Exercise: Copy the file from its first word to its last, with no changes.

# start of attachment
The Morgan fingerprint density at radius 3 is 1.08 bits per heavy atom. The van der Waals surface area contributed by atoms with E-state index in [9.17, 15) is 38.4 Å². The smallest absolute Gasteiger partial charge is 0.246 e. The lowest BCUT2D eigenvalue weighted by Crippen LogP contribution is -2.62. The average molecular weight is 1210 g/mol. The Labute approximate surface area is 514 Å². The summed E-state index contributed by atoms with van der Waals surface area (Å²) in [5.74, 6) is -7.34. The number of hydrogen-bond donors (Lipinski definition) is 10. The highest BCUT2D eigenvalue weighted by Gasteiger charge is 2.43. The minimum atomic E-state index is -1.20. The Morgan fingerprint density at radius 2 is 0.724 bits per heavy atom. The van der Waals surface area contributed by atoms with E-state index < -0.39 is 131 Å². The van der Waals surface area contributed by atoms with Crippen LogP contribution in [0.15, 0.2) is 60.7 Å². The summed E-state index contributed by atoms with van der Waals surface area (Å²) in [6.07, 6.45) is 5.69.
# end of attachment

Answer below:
The Morgan fingerprint density at radius 3 is 1.08 bits per heavy atom. The van der Waals surface area contributed by atoms with E-state index in [9.17, 15) is 38.4 Å². The smallest absolute Gasteiger partial charge is 0.246 e. The lowest BCUT2D eigenvalue weighted by Crippen LogP contribution is -2.62. The average molecular weight is 1210 g/mol. The Labute approximate surface area is 514 Å². The summed E-state index contributed by atoms with van der Waals surface area (Å²) in [5.74, 6) is -7.34. The number of hydrogen-bond donors (Lipinski definition) is 10. The highest BCUT2D eigenvalue weighted by Gasteiger charge is 2.43. The minimum atomic E-state index is -1.20. The Morgan fingerprint density at radius 2 is 0.724 bits per heavy atom. The van der Waals surface area contributed by atoms with E-state index < -0.39 is 131 Å². The van der Waals surface area contributed by atoms with Crippen LogP contribution in [0.15, 0.2) is 60.7 Å². The summed E-state index contributed by atoms with van der Waals surface area (Å²) in [6.07, 6.45) is 5.69.